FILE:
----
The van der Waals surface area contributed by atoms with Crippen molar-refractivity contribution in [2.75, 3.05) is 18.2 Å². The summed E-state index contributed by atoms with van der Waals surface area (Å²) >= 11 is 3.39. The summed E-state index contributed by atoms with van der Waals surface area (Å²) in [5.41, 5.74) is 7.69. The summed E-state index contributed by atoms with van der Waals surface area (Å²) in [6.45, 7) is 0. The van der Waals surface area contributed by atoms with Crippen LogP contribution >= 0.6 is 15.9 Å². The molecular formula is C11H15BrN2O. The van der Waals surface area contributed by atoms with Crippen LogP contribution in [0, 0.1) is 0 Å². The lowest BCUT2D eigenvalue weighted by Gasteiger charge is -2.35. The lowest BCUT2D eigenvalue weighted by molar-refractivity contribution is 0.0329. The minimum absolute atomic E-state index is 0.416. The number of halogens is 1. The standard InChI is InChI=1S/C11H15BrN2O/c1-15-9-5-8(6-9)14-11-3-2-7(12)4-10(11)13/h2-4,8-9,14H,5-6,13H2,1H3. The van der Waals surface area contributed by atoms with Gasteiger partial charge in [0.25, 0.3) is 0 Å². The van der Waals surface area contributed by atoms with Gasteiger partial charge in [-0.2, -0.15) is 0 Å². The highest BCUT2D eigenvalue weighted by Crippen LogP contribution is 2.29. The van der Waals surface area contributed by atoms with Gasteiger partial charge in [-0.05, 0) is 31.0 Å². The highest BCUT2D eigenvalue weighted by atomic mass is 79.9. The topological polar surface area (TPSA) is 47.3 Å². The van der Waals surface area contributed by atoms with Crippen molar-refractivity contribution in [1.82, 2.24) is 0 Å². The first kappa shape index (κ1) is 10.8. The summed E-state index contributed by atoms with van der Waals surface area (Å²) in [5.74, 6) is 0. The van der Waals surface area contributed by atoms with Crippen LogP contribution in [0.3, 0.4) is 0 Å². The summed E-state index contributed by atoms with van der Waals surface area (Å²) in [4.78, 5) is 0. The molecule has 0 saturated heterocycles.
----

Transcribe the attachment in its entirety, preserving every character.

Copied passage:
The van der Waals surface area contributed by atoms with Crippen molar-refractivity contribution in [2.75, 3.05) is 18.2 Å². The summed E-state index contributed by atoms with van der Waals surface area (Å²) >= 11 is 3.39. The summed E-state index contributed by atoms with van der Waals surface area (Å²) in [5.41, 5.74) is 7.69. The summed E-state index contributed by atoms with van der Waals surface area (Å²) in [6.45, 7) is 0. The van der Waals surface area contributed by atoms with Crippen LogP contribution >= 0.6 is 15.9 Å². The molecular formula is C11H15BrN2O. The van der Waals surface area contributed by atoms with Crippen LogP contribution in [0, 0.1) is 0 Å². The lowest BCUT2D eigenvalue weighted by Gasteiger charge is -2.35. The lowest BCUT2D eigenvalue weighted by molar-refractivity contribution is 0.0329. The minimum absolute atomic E-state index is 0.416. The number of halogens is 1. The standard InChI is InChI=1S/C11H15BrN2O/c1-15-9-5-8(6-9)14-11-3-2-7(12)4-10(11)13/h2-4,8-9,14H,5-6,13H2,1H3. The van der Waals surface area contributed by atoms with Gasteiger partial charge in [0.25, 0.3) is 0 Å². The van der Waals surface area contributed by atoms with Gasteiger partial charge in [-0.2, -0.15) is 0 Å². The highest BCUT2D eigenvalue weighted by Crippen LogP contribution is 2.29. The van der Waals surface area contributed by atoms with Gasteiger partial charge in [-0.05, 0) is 31.0 Å². The highest BCUT2D eigenvalue weighted by atomic mass is 79.9. The topological polar surface area (TPSA) is 47.3 Å². The van der Waals surface area contributed by atoms with Crippen molar-refractivity contribution in [1.82, 2.24) is 0 Å². The first kappa shape index (κ1) is 10.8. The summed E-state index contributed by atoms with van der Waals surface area (Å²) in [5.74, 6) is 0. The van der Waals surface area contributed by atoms with Crippen LogP contribution in [0.3, 0.4) is 0 Å². The summed E-state index contributed by atoms with van der Waals surface area (Å²) in [4.78, 5) is 0. The molecule has 0 saturated heterocycles.